By Ellen Sims
Texts: Luke 19: 28-48; Luke 22: 39-54
Holy Week pivots on the mood swings of a mob.
The needful multitudes who appealed to Jesus for wisdom and healing . . .
became the triumphal crowd who cheered his entrance to the capital city . . .
became the angry mob who jeered and shouted “Crucify him.”
In the span of a week, adoring followers became the blood thirsty mob.
That terrifies me. Not only because violence ended the life of Jesus. But mainly because the contagion of violence happens still. I suspect this reality underlies the popularity of zombie movies. Violence infects and spreads in a crowd just that way, turning us all into the deadly dead.
In holy week we recognize how Jesus resisted group pressure—from his disciples, from the crowd, from the authorities. He never succumbed to or fed their dependence on violent solutions. He did not yield to the temptation of might. Not in word or deed. (And I’m prepared to argue why overturning the money changers’ tables in the Temple was not a violent act.) He did not resort to violence even when, as an innocent man, he was attacked, arrested, mocked, degraded, tortured to death. The mob could kill him but not his spirit of peace. Which indeed lives on.
Holy Week exposes so clearly the archetypal mob. It’s a group that begins by feeling aggrieved and persecuted. (Some mobs are comprised of true victims; some are folks who’ve succumbed to a victim mentality at the expense of real victims.) This archetypal mob then fixates on a hero to champion and an anti-hero to scapegoat. The hero may or may not intentionally play to the crowd’s fears, may or may not aspire to be the crowd’s king. But a violent energy can grow and soon is impervious to reason.
I want to bracket the next moment to speak to our children: Sometimes people will do something in a group that they would never do by themselves. Sometimes we can be braver and kinder in a group—and that is one reason we come together as a church. But sometimes people get meaner when they are in a group. One person in the group is mean. And that leads others to meanness. Then it’s hard to be the only one who says, “No, I’m not going to do that. It’s unkind.” But there are times you will have to do that. And later you will be glad you did not follow the crowd. Already there have been times when you made the hard choice of not going along with a group doing something you knew was wrong. That is hard. I’m sorry it is hard. But you did the right thing by choosing God’s way of love and kindess. We are proud of you.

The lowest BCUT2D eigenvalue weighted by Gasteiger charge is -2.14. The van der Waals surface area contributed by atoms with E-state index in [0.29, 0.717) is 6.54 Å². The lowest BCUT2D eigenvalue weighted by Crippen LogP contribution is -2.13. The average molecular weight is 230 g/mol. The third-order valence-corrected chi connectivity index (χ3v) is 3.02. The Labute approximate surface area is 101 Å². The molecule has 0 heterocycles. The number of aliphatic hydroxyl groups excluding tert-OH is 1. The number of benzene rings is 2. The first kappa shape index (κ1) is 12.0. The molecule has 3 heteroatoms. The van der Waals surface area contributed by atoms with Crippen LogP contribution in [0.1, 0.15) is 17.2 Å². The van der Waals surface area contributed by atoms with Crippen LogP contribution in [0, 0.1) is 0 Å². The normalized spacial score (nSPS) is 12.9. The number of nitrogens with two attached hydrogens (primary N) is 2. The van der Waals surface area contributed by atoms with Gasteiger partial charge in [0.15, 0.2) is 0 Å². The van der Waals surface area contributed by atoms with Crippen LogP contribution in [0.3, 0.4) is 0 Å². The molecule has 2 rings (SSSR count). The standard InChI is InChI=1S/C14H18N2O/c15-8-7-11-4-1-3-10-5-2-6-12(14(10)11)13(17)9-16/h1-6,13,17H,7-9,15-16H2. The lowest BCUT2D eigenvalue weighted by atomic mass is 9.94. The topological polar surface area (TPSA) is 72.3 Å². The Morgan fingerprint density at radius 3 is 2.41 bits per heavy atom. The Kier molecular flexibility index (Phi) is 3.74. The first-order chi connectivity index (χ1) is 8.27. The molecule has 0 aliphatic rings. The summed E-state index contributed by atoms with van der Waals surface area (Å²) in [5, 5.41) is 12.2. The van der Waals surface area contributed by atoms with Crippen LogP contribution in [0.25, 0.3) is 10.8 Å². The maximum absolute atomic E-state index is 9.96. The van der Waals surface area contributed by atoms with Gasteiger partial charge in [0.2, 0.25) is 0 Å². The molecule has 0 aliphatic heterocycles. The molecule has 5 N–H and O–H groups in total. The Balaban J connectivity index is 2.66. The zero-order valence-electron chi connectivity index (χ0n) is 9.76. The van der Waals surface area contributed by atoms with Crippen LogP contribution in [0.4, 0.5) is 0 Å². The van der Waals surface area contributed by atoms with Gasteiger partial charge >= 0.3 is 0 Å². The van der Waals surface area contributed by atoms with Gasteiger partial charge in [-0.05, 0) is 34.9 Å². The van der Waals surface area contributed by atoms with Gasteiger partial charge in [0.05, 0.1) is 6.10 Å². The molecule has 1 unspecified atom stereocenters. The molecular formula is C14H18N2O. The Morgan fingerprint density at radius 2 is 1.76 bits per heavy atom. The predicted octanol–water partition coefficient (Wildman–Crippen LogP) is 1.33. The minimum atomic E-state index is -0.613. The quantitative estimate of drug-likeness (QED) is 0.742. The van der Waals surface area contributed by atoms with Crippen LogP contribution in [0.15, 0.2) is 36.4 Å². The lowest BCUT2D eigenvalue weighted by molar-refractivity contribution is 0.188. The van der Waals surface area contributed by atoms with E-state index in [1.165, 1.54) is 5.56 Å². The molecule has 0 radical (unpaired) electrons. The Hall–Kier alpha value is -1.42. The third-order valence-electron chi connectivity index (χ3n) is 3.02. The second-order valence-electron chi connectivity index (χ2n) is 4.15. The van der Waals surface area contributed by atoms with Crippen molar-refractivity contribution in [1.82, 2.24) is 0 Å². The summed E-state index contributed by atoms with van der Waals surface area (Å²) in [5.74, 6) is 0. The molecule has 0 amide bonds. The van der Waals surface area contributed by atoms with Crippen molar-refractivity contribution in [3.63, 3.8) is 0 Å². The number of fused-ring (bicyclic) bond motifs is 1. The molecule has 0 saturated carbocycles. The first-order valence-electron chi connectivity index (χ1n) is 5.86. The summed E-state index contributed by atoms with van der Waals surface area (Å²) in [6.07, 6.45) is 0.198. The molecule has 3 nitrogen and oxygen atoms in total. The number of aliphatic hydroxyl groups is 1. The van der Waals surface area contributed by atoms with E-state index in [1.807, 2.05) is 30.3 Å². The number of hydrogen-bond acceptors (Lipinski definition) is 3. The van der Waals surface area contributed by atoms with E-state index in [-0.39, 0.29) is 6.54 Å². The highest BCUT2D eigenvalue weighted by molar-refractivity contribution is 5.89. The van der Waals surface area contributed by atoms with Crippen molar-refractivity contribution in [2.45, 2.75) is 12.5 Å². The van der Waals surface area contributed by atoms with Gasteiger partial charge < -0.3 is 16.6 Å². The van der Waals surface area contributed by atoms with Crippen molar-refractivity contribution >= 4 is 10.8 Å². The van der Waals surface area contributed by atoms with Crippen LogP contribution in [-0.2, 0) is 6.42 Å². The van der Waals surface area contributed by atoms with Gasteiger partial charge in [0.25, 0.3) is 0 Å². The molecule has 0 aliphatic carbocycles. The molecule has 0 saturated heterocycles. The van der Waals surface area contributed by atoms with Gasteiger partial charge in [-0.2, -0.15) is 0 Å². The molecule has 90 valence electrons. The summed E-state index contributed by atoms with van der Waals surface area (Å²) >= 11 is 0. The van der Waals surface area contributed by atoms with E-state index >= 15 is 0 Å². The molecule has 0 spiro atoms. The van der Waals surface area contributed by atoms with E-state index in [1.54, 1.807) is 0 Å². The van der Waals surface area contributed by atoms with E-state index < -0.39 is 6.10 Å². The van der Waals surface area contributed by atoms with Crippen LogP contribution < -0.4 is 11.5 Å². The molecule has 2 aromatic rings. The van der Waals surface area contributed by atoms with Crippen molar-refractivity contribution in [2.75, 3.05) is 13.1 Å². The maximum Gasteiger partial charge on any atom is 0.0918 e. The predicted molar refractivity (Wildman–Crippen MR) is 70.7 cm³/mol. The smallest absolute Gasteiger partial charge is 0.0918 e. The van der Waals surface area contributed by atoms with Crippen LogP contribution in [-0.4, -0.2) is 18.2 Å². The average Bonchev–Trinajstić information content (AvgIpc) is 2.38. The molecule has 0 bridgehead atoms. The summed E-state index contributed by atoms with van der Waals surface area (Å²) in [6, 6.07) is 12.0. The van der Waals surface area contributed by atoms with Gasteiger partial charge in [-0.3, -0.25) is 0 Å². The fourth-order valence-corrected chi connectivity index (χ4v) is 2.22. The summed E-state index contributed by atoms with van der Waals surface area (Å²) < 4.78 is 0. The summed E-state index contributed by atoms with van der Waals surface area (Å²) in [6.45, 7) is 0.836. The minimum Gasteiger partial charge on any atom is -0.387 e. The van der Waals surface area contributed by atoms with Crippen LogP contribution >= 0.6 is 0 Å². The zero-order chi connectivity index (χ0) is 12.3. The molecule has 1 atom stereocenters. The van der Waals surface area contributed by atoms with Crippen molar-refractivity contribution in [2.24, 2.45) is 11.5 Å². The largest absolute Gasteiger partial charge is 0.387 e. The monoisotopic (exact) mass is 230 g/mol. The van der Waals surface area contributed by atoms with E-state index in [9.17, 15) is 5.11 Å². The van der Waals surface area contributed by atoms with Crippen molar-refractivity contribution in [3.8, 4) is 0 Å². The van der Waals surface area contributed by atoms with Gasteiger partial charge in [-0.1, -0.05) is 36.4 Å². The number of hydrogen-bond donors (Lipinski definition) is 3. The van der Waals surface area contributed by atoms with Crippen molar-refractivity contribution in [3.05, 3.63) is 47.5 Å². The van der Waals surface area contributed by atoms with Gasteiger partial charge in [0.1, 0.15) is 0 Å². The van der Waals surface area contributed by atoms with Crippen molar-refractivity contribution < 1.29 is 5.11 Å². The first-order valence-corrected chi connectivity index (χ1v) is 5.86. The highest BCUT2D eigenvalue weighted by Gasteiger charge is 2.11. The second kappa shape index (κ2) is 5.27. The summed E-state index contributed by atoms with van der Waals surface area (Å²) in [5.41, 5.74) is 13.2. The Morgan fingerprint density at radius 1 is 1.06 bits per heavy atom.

Adults, we fall into this Group Trap, too. The crowd-turned-mob in Jesus’s Jerusalem has been seen in other places and times. Each time people later look back on that historic hinge moment, mystified. “How is it possible,” people in the late 20th century asked, “that the German people permitted Hitler’s rise to power and condoned genocide?” “How is it possible,” some wonder today, “that fellow citizens are captivated by bombastic belligerence and think bullying is a sign of leadership?”
God help us.
God help us look to Jesus.
Jesus offered a foretaste of what this world can be like if God’s ways hold sway. But that upside down kingdom of God in which the meek inherit the earth is hard to fathom much less put into practice. So the crowd cheered Jesus’ entrance into Jerusalem as if they were at a coronation. They were supporting Jesus for the wrong reason. And when the authorities arrested him and the crowd’s dream for a military/political/religious coupe was squashed, they denied him en masse the way Peter would deny him as an individual.